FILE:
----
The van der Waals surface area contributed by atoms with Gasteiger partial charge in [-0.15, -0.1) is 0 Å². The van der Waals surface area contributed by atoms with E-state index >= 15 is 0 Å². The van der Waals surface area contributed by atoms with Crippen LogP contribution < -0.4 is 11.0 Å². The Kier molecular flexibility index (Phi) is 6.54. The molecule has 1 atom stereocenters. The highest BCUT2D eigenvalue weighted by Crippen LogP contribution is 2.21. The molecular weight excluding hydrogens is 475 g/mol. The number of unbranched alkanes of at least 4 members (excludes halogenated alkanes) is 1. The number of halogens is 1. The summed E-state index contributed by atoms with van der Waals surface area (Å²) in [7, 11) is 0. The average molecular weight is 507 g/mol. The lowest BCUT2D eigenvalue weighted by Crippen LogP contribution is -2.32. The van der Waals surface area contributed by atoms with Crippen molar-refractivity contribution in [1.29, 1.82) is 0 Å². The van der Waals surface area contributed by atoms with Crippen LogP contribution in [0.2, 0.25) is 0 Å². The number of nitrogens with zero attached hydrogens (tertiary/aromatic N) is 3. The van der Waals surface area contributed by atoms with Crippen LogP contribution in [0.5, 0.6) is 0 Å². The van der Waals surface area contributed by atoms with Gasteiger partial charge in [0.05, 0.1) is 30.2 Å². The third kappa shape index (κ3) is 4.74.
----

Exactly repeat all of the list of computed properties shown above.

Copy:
The van der Waals surface area contributed by atoms with Gasteiger partial charge in [-0.15, -0.1) is 0 Å². The van der Waals surface area contributed by atoms with E-state index >= 15 is 0 Å². The van der Waals surface area contributed by atoms with Crippen LogP contribution < -0.4 is 11.0 Å². The Kier molecular flexibility index (Phi) is 6.54. The molecule has 1 atom stereocenters. The highest BCUT2D eigenvalue weighted by Crippen LogP contribution is 2.21. The molecular weight excluding hydrogens is 475 g/mol. The number of unbranched alkanes of at least 4 members (excludes halogenated alkanes) is 1. The number of halogens is 1. The summed E-state index contributed by atoms with van der Waals surface area (Å²) in [7, 11) is 0. The average molecular weight is 507 g/mol. The lowest BCUT2D eigenvalue weighted by Crippen LogP contribution is -2.32. The van der Waals surface area contributed by atoms with Crippen molar-refractivity contribution in [1.29, 1.82) is 0 Å². The van der Waals surface area contributed by atoms with Crippen LogP contribution in [0.2, 0.25) is 0 Å². The number of nitrogens with zero attached hydrogens (tertiary/aromatic N) is 3. The van der Waals surface area contributed by atoms with Crippen LogP contribution in [0.5, 0.6) is 0 Å². The van der Waals surface area contributed by atoms with Gasteiger partial charge in [0.05, 0.1) is 30.2 Å². The third kappa shape index (κ3) is 4.74.